The human cochlea, as in all mammals, is spiral-shaped like the shell of a snail. But in the other vertebrates its tissue extends in a straight line through the bony canal. In 2009, a study conducted by paleontologist Stig Walsh of London’s Natural History Museum compared several species of living reptiles and birds. The study showed that it is possible to deduce the sound frequencies that animals can hear, based on the size of the base of the skull and the length of the cochlear canal. “The longer the cochlea, the better the animal is able to discriminate between high-and low-frequency sounds,” Sobral explains.
The nearly 10-millimeter cochlea of Dysalotosaurus, regarded as short, allowed it to distinguish a relatively narrow range of sound frequencies, between 350 and 3,850 Hertz (Hz)—in other words, neither very low nor very high. This range is similar to that of the crocodile species with the best hearing capability, such as the alligator, and the species of living birds closest to the dinosaurs, such as the heron and the ostrich.
The conclusion agrees with that of other studies suggesting that dinosaurs in general did not hear very high sounds. In 2007, researchers inferred from the animals’ weight that Brachiosaurus and Allosaurus had better hearing, ranging between 100 and 1,000 Hz. “But weight estimates of animals is a rather controversial topic in paleobiology,” Sobral points out.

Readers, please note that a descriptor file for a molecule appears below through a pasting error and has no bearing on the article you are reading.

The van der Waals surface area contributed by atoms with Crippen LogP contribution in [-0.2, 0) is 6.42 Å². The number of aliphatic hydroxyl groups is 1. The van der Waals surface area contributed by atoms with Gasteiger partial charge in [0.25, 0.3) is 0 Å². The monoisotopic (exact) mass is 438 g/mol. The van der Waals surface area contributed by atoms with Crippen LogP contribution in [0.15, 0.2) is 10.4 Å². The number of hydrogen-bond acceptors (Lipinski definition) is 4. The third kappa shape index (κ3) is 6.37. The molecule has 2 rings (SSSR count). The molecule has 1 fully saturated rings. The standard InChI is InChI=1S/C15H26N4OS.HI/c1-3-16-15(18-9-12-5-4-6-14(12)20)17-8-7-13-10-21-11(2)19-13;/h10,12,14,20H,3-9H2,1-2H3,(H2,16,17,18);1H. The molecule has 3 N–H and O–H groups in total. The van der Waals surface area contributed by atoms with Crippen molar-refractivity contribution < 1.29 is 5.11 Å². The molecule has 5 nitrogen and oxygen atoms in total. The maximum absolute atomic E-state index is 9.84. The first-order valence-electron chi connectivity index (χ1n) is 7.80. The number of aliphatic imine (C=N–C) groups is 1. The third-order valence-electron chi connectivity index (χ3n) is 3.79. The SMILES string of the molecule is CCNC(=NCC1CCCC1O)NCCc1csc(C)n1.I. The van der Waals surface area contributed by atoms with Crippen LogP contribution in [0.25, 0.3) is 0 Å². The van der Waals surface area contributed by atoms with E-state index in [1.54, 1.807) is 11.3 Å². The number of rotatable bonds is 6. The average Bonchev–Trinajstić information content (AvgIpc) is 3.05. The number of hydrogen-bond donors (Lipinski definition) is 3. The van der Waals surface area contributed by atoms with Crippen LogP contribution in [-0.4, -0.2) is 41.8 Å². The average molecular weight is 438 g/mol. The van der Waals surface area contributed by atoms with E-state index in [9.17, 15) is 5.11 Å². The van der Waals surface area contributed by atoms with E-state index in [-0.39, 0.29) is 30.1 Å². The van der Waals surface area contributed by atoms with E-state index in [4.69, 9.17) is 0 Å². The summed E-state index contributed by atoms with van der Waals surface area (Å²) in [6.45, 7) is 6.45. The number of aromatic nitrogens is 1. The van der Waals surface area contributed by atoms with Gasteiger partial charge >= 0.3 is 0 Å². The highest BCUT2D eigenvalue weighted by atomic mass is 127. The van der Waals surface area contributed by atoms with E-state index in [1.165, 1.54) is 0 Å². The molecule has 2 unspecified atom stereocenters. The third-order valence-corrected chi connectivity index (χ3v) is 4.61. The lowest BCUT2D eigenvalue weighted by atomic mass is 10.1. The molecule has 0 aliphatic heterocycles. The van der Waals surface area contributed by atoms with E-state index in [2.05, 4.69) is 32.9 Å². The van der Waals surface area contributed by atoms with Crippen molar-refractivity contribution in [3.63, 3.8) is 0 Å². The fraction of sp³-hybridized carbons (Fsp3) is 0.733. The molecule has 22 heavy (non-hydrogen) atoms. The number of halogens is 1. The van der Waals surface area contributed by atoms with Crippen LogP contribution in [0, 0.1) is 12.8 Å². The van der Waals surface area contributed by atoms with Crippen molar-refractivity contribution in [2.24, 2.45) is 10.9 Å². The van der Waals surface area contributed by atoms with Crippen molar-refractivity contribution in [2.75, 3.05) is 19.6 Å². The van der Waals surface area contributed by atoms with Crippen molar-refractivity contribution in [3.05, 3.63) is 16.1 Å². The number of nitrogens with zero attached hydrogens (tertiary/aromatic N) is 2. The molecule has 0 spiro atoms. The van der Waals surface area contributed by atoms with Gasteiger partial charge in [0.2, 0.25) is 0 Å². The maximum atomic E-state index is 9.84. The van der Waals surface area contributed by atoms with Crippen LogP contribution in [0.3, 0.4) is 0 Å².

The paleontologists’ attention was also drawn to another region of the hearing, the cavities of the semicircular canals. Present in one form or another in all vertebrates, these three canals are the part of the ear responsible for ensuring that the animals maintain their balance when they move around (see the image). The three canals are approximately perpendicular to one another. Fluids moving within each of these canals send the brain information about the body’s movement in the three spatial dimensions. The size of the canals indicates the animal’s sensitivity to movement in a specific plane.